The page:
I love com­ing across sto­ries of peo­ple using test­ing and tar­get­ing in unex­pected indus­tries and appli­ca­tions. I recently heard a story on Pub­lic Radio’s Mar­ket­place about the new busi­ness mod­els that news­pa­pers are adopt­ing in order to sur­vive. The story focused pri­mar­ily on the Jour­nal News, a com­mu­nity news­pa­per cov­er­ing the sub­ur­ban coun­ties north of New York. Its edi­tor spoke about the dif­fi­cul­ties they’d faced, and how the task was not nearly as sim­ple as just tak­ing the print edi­tion and throw­ing the arti­cles up on a site. Instead, they had to find ways to cre­ate online com­mu­ni­ties around their con­tent. He described the process as trans­form­ing from a local news­pa­per to a “hyper-local” news­pa­per. In essence, its edi­tors had to become online mar­keters! They tested dif­fer­ent ways of sur­viv­ing in today’s cross-channel land­scape by inte­grat­ing social mod­ules such as forums, bul­letin boards, com­ments, and votes. In doing so, they were able to increase read­er­ship and sell ads across both print and online chan­nels.

What was even more inter­est­ing to me though, was that the dia­logue they cre­ated with their read­ers enabled them to bet­ter under­stand the true shelf life of sto­ries. They found that some sto­ries they would have stopped report­ing on in print con­tin­ued to cir­cu­late in con­ver­sa­tions online. They also found that the sto­ries they might have guessed to be more sig­nif­i­cant didn’t gen­er­ate the expected inter­est. It made me think about retail­ers and the prob­lem of deter­min­ing when hol­i­day pro­mo­tions become most impor­tant to their cus­tomers. We’ve all had the expe­ri­ence of shop­ping in the heat of sum­mer and see­ing all win­ter cloth­ing on the racks. But what if we could instead dic­tate the cutover date by state, region or even city through our real-time shop­ping behaviors?

This story is a great exam­ple of the value of test­ing & tar­get­ing in an unlikely appli­ca­tion. It also speaks to the value of being agile. These days, our roles and the tasks they entail often seem like mov­ing tar­gets. What does it really mean to be an online edi­tor vs. an online mar­keter? With the increas­ing use of AJAX, Flash, and other tech­nolo­gies span­ning client and server, will there con­tinue to be a sep­a­ra­tion between back-end devel­op­ers and front-end devel­op­ers? Should there be a clear delin­eation between an email mar­keter and a site mar­keter? I had this con­ver­sa­tion just last week with a direc­tor of mar­ket­ing at a large com­pany where their mar­keters are grouped into dif­fer­ent chan­nels. He wanted to under­stand how he could imple­ment a cul­ture of opti­miza­tion when his mar­keters are focused on dif­fer­ent objec­tives.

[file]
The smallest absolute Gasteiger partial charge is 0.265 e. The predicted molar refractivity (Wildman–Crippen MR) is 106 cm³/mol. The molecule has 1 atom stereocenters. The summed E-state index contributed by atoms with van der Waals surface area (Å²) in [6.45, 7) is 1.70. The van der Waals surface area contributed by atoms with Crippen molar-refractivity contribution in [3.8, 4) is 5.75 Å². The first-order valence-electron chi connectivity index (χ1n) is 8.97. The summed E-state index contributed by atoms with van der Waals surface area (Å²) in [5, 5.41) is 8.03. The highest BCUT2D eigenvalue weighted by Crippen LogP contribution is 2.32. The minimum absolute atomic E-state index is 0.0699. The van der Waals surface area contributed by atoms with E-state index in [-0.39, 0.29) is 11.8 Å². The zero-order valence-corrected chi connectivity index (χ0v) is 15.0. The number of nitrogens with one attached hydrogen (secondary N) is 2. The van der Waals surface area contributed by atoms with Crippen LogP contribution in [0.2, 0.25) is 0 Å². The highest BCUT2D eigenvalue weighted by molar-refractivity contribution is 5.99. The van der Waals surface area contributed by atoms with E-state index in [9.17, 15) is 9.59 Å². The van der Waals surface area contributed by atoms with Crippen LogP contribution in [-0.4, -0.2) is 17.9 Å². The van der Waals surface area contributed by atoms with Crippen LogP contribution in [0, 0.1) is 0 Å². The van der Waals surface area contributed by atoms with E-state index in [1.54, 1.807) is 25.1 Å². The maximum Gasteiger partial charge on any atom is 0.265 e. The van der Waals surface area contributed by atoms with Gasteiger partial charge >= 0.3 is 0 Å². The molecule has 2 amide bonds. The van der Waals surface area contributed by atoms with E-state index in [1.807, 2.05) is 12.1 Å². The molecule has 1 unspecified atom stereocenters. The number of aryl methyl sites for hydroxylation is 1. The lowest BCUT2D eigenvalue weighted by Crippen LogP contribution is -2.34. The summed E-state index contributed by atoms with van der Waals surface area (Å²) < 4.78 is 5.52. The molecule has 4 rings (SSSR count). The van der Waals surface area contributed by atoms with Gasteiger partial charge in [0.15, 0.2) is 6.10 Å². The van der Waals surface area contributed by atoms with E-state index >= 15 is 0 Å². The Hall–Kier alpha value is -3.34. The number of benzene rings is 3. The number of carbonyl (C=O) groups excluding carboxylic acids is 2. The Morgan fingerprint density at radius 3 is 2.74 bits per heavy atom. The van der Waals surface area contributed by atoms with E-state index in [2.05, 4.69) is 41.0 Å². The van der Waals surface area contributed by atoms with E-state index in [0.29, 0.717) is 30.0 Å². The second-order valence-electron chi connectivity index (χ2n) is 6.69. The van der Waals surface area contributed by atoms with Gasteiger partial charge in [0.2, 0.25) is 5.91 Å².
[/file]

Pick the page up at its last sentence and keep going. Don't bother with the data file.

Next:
In an econ­omy that is rapidly touch­ing cus­tomers across mul­ti­ple chan­nels where attri­bu­tion mea­sure­ment is fuzzy at best, how can we keep these chan­nels mov­ing toward the same com­mon goal? How can we encour­age col­lab­o­ra­tion when chan­nel mar­keters are incented for com­pletely sep­a­rate actions? Too often, I see the mar­keter that is focused on acqui­si­tion care only about get­ting traf­fic to the site. At that point, they wash their hands of the vis­i­tor and the site mar­keter takes over. Now this site mar­keter is focused solely on con­ver­sion. If the site mar­keter is lucky, they’re able to run tests on their site and deliver a rel­e­vant, tar­geted expe­ri­ence. This rel­e­vant and tar­geted expe­ri­ence, though, can only come if these two mar­keters speak to each other. Oth­er­wise, the ban­ner ads, PPC ads, direct mail pieces, and email blasts will always have chang­ing lan­guage and pro­mo­tions that aren’t reflected any­where on the site.

Return­ing to the Mar­ket­place piece, I loved the way it ended, with a source say­ing, “Even when it becomes clear what a win­ning model will look like, don’t expect that to last more than three to four years. The new model for the indus­try is the need for con­stant inno­va­tion and per­pet­ual rein­ven­tion.”

A light bulb went off in my head after hear­ing that because we at Test&Target are always talk­ing about how there is no per­fect land­ing page, home­page lay­out, or over­all site. And now not only are the same prob­lems encoun­tered, but also the same tac­tics employed at a com­mu­nity news­pa­per! Wouldn’t it be inter­est­ing to have the paper’s edi­tor sit down with a mer­chan­diser from Best Buy, an ana­lyst from eHar­mony and a UI designer from Bank of Amer­ica, and see what comes out of the dis­cus­sion? I think we could all ben­e­fit from a lot more cross-vertical and cross-role col­lab­o­ra­tion. I’m inter­ested in learn­ing more about how com­pa­nies are using test­ing and tar­get­ing, espe­cially in ways that may not be as obvi­ous. I’d love to hear from the read­ers in the com­ments and feel free to email me directly at lchiu at omni​ture​.com. Who knows, you might become my next blog post :)